Where the hedges once used to be, he’d plant rows of trees serving as windbreakers for the alleys with crops in between. He’d like to introduce new crops, possibly grow beans for human consumption for Hodmedod, the Norfolk pulse and grain company, that is helping farmers to reintroducing heritage varieties into their rotations.

Atkin sees reducing the cattle numbers further eliminating the need for supplementary feed as key. Changing their role to ‘landscape managers’ with a side product of beef. His short to medium term goal for the grassland is to farm without the use of fertilisers and supplement feeding, instead the animals should graze a diverse mix of grasses, forbs and herbs. And he is looking at mob-grazing.

Organic as an option

His mother has already agreed to his plan for converting a small area of grassland to organic once he returns to the farm. But while he studied agriculture in Cirencester, there was little talk about organic farming practices. Atkin joined the ORC to learn more about organic farming, but converting to organic of course would have to make financial sense, too. In an ideal world he’d want an ORC agronomist to come to the farm to do an assessment. “It would be great to have someone to bounce ideas off”, says Atkin.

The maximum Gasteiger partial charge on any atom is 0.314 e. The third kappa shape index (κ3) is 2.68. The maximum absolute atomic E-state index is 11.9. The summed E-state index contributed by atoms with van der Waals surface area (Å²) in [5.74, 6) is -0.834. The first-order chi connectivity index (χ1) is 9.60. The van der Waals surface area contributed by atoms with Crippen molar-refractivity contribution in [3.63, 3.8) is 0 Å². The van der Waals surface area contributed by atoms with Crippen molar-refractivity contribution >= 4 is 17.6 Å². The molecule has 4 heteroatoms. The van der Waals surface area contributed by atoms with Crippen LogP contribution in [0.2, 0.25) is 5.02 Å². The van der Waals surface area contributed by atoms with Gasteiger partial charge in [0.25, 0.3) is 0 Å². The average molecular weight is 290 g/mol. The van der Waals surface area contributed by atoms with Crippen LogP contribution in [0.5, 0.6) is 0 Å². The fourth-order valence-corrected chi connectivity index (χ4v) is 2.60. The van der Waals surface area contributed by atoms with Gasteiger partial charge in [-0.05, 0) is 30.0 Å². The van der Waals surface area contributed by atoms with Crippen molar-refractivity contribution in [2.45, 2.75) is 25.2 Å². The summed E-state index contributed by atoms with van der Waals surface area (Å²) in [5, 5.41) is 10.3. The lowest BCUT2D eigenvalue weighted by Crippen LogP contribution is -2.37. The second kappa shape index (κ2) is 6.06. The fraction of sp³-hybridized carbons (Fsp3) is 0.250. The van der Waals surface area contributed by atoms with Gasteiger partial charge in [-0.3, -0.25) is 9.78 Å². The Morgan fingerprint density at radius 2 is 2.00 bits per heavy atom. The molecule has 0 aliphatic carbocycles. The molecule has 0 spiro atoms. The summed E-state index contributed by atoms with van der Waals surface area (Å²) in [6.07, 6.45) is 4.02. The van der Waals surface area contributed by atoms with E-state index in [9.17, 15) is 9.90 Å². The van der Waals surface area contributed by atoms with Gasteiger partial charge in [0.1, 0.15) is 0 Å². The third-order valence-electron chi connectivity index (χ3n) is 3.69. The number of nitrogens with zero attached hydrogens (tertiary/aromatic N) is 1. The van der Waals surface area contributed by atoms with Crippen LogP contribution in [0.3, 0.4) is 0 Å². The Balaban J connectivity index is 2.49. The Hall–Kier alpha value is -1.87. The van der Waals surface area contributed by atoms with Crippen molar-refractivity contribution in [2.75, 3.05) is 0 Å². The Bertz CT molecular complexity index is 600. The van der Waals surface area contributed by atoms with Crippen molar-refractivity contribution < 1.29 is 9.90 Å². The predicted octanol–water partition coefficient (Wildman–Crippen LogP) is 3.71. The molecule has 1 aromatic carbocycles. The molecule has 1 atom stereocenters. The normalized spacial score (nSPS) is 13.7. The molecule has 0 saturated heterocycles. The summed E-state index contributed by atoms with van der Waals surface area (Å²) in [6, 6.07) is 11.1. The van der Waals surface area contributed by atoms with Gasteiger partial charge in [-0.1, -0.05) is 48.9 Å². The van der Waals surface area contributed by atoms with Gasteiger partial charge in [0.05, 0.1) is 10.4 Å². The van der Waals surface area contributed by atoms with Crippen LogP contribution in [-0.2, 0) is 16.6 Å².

With the loss of the BPS he’d also be looking at putting more unproductive land such as hard to cultivate corners and field margins into higher stewardship schemes and if there was an option to get paid for sequestering carbon that would of course be an added bonus.

For George Atkin, his farming goals are clear: Food, climate and biodiversity on an equal footing, calorific output of the farm must be maintained or increased whilst making space for nature and being a carbon positive business. So much is made of not reducing food production, it’s often given as the reason space can’t be made for nature. But more focus needs to be place on what we are growing. There are efficiencies to be made if farmers, suppliers and consumers can change together. Organic certification is not the main driver for what he wants do. For ‘millennial farmers’ like Atkin, mitigating the climate crisis is the challenge of his generation, and without the knowledge and research as to what practices from the “farming toolbox” work best on their farms, there will be no future for food.

Written by Marianne Landzettel, with photographs by Martin Kunz